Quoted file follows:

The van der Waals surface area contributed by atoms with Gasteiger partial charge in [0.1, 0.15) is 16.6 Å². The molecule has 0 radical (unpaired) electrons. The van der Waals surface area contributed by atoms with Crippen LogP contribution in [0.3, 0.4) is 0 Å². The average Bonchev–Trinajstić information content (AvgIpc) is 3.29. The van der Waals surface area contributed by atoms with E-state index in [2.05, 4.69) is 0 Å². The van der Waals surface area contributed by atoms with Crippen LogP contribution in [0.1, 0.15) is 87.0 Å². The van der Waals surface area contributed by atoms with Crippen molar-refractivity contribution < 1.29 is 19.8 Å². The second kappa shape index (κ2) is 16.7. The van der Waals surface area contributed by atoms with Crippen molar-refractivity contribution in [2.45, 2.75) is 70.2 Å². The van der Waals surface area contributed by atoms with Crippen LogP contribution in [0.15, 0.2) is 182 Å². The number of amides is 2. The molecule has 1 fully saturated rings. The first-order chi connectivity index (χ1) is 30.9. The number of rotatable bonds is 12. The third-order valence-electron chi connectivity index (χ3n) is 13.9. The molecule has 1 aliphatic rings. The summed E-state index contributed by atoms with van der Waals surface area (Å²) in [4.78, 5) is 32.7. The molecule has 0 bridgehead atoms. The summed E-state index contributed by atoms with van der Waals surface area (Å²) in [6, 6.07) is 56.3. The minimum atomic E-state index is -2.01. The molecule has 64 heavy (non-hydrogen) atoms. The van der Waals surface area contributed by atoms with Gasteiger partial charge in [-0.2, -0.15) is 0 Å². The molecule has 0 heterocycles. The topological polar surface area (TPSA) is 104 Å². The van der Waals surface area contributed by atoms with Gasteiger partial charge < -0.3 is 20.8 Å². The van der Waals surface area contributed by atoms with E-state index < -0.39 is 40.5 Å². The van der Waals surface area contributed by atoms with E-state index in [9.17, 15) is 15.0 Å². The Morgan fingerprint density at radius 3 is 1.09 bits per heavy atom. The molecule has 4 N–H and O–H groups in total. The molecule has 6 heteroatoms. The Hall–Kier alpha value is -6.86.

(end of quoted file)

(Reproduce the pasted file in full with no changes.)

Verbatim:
The van der Waals surface area contributed by atoms with Gasteiger partial charge in [0.1, 0.15) is 16.6 Å². The molecule has 0 radical (unpaired) electrons. The van der Waals surface area contributed by atoms with Crippen LogP contribution in [0.3, 0.4) is 0 Å². The average Bonchev–Trinajstić information content (AvgIpc) is 3.29. The van der Waals surface area contributed by atoms with E-state index in [2.05, 4.69) is 0 Å². The van der Waals surface area contributed by atoms with Crippen LogP contribution in [0.1, 0.15) is 87.0 Å². The van der Waals surface area contributed by atoms with Crippen molar-refractivity contribution < 1.29 is 19.8 Å². The second kappa shape index (κ2) is 16.7. The van der Waals surface area contributed by atoms with Crippen molar-refractivity contribution in [2.45, 2.75) is 70.2 Å². The van der Waals surface area contributed by atoms with Crippen LogP contribution in [0.15, 0.2) is 182 Å². The number of amides is 2. The molecule has 1 fully saturated rings. The first-order chi connectivity index (χ1) is 30.9. The number of rotatable bonds is 12. The third-order valence-electron chi connectivity index (χ3n) is 13.9. The molecule has 1 aliphatic rings. The summed E-state index contributed by atoms with van der Waals surface area (Å²) in [4.78, 5) is 32.7. The molecule has 0 bridgehead atoms. The summed E-state index contributed by atoms with van der Waals surface area (Å²) in [6, 6.07) is 56.3. The minimum atomic E-state index is -2.01. The molecule has 64 heavy (non-hydrogen) atoms. The van der Waals surface area contributed by atoms with Gasteiger partial charge in [-0.2, -0.15) is 0 Å². The molecule has 0 heterocycles. The topological polar surface area (TPSA) is 104 Å². The van der Waals surface area contributed by atoms with Gasteiger partial charge < -0.3 is 20.8 Å². The van der Waals surface area contributed by atoms with E-state index < -0.39 is 40.5 Å². The van der Waals surface area contributed by atoms with E-state index in [9.17, 15) is 15.0 Å². The Morgan fingerprint density at radius 3 is 1.09 bits per heavy atom. The molecule has 4 N–H and O–H groups in total. The molecule has 6 heteroatoms. The Hall–Kier alpha value is -6.86.